over all the major cities. comparison of inter-SES class differentials
between slum & non-slum households
Slum/Non-slum comparison of chronic
Non- undernutrition by interquintile range for SES
26.8 30.8 42.5
Slum 50
40
30
20
10
Slum 44.1 37.3 18.6
0

Poor Middle Rich


Slum Non-slum

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Issue 3: Examining the Gradient of SE Inequality in
Undernutrition– A Slum Bias?
Odds ratios from Logistic Regression showing relative likelihood of
Significantly lower likelihood of chronic undernutrition according to SES & place of residence
Suffering from chronic
undernutrition in higher SES Cities Model 1 Model 2 Full Model
classes; Intensification of SES Middle SES -0.49** -0.47** -0.27**
gradient on controlling for other Rich SES -0.98** -0.99** -0.37**
model covariates Middle SES*Non-Slum - -0.19 -0.14

No clear evidence of a pro-slum Rich SES* Non-Slum - -0.18 -0.08


bias: The poor SES in the slums do Non-Slum -0.005 -0.003
not have (statistically significant)
higher risks of suffering Predicted probabilities of likelihood of chronic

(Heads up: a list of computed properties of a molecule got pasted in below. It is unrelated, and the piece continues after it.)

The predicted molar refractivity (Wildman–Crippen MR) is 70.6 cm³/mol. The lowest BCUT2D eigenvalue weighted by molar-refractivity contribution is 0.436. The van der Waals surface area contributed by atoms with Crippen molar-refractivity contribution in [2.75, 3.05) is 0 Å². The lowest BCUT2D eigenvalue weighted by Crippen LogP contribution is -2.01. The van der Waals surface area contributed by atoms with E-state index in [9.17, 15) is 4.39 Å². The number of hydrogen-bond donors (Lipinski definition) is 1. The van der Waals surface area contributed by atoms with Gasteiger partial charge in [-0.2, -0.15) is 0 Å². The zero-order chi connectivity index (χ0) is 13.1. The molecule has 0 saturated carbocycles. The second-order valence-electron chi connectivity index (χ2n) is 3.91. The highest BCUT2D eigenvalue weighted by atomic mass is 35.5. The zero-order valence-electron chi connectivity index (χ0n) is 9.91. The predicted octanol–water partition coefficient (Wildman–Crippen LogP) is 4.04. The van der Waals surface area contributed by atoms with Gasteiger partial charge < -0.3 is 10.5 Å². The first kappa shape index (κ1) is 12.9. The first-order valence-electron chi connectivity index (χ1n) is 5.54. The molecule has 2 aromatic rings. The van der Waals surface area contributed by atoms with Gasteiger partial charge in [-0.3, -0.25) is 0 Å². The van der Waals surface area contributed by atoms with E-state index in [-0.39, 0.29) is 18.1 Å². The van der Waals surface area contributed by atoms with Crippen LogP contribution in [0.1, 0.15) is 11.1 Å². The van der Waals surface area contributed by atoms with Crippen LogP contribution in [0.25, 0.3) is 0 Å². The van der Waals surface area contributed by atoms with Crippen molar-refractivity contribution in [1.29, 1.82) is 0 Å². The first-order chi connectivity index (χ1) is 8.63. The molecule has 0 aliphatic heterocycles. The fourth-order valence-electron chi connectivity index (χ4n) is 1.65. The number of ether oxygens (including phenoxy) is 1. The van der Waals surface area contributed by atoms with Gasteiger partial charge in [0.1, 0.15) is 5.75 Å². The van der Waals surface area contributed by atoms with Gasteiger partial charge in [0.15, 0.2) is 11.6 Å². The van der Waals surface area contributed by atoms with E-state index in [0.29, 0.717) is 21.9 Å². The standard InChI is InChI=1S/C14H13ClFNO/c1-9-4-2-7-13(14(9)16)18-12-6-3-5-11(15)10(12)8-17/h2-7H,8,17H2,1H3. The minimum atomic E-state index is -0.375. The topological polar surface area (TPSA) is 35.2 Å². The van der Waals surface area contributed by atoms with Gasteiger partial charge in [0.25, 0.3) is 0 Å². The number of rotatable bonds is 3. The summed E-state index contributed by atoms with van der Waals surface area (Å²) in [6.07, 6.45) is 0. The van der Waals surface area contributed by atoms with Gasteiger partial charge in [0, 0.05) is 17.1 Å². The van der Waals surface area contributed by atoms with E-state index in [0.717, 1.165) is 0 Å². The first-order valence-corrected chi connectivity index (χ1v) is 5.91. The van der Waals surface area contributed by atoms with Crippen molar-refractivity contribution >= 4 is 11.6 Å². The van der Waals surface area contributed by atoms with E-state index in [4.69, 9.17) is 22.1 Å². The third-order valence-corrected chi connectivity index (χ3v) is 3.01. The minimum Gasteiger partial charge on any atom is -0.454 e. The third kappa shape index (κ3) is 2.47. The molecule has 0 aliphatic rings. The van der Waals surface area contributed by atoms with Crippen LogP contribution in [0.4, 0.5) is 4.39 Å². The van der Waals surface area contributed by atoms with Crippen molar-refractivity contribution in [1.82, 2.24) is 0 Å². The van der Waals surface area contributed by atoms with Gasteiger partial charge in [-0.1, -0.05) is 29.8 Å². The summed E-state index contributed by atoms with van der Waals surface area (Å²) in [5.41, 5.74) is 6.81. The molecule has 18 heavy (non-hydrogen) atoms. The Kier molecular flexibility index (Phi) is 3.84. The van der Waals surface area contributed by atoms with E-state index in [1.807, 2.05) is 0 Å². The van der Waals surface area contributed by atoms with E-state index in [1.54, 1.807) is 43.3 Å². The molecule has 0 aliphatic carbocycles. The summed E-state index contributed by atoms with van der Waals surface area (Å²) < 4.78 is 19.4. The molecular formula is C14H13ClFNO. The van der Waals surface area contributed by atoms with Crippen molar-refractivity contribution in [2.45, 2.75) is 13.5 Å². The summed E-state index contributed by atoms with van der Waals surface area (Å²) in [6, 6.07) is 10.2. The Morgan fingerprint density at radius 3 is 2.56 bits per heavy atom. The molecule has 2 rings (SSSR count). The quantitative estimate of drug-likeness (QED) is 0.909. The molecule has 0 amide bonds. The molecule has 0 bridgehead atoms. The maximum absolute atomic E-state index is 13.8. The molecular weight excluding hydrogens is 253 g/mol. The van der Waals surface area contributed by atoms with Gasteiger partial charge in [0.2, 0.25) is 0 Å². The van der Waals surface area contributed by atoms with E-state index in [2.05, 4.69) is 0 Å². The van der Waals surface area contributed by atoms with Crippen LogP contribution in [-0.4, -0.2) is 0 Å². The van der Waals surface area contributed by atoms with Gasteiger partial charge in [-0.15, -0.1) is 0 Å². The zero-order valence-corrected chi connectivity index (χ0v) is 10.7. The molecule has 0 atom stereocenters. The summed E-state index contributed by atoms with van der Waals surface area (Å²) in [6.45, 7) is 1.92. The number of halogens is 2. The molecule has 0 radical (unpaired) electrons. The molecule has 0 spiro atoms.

child undernutrition according to SES, Slum &
undernutrition Non-Slum areas
No significant differences in the
predicted probabilities of suffering 47.4%
46.9% 36.0%
from chronic undernutrition
31.6% 25.7%
between poor SES in slums or non- 22.6%
slum areas
The SES gradient in
Poor Middle Rich
undernutrition is evident, without Slum Non-slum
a discernible pro-slum bias
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Issue 4: Do staying in slums per se increase the risks of
being chronically undernourished?
Incremental Relative Risk Ratios (IRR) from Poisson Regression showing relative likelihood of
chronic undernutrition according to SES & place of residence (Slum/Non-Slum)

Slum-Non Slum SES Differentials SES Differentials


Model Description Differences (Poor-Middle) (Poor-Rich)
With only slum/non-slum parameter 0.733**
With SES confounder 0.898* 0.821** 0.545**
With confounders for SES, mother's
education, mothers BMI, safe water
availability in hh (community proxy) 0.935 0.870** 0.757**